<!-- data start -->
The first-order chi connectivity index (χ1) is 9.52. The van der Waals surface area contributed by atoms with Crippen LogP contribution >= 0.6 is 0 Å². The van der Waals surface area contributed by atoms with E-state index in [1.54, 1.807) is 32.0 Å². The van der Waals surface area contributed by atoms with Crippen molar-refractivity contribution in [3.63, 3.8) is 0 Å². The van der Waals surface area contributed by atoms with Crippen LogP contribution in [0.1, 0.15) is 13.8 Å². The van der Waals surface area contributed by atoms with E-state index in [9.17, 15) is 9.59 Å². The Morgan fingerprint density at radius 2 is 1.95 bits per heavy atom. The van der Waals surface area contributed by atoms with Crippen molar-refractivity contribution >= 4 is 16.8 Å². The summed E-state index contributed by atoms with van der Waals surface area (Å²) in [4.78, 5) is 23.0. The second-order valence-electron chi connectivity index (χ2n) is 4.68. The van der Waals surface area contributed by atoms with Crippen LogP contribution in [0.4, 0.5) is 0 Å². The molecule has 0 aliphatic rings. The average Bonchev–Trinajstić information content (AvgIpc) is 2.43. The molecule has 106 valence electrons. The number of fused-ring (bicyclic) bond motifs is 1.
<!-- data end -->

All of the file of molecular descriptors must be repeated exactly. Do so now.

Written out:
The first-order chi connectivity index (χ1) is 9.52. The van der Waals surface area contributed by atoms with Crippen LogP contribution >= 0.6 is 0 Å². The van der Waals surface area contributed by atoms with E-state index in [1.54, 1.807) is 32.0 Å². The van der Waals surface area contributed by atoms with Crippen molar-refractivity contribution in [3.63, 3.8) is 0 Å². The van der Waals surface area contributed by atoms with Crippen LogP contribution in [0.1, 0.15) is 13.8 Å². The van der Waals surface area contributed by atoms with E-state index in [9.17, 15) is 9.59 Å². The Morgan fingerprint density at radius 2 is 1.95 bits per heavy atom. The van der Waals surface area contributed by atoms with Crippen molar-refractivity contribution >= 4 is 16.8 Å². The summed E-state index contributed by atoms with van der Waals surface area (Å²) in [4.78, 5) is 23.0. The second-order valence-electron chi connectivity index (χ2n) is 4.68. The van der Waals surface area contributed by atoms with Crippen LogP contribution in [0.4, 0.5) is 0 Å². The molecule has 0 aliphatic rings. The average Bonchev–Trinajstić information content (AvgIpc) is 2.43. The molecule has 106 valence electrons. The number of fused-ring (bicyclic) bond motifs is 1.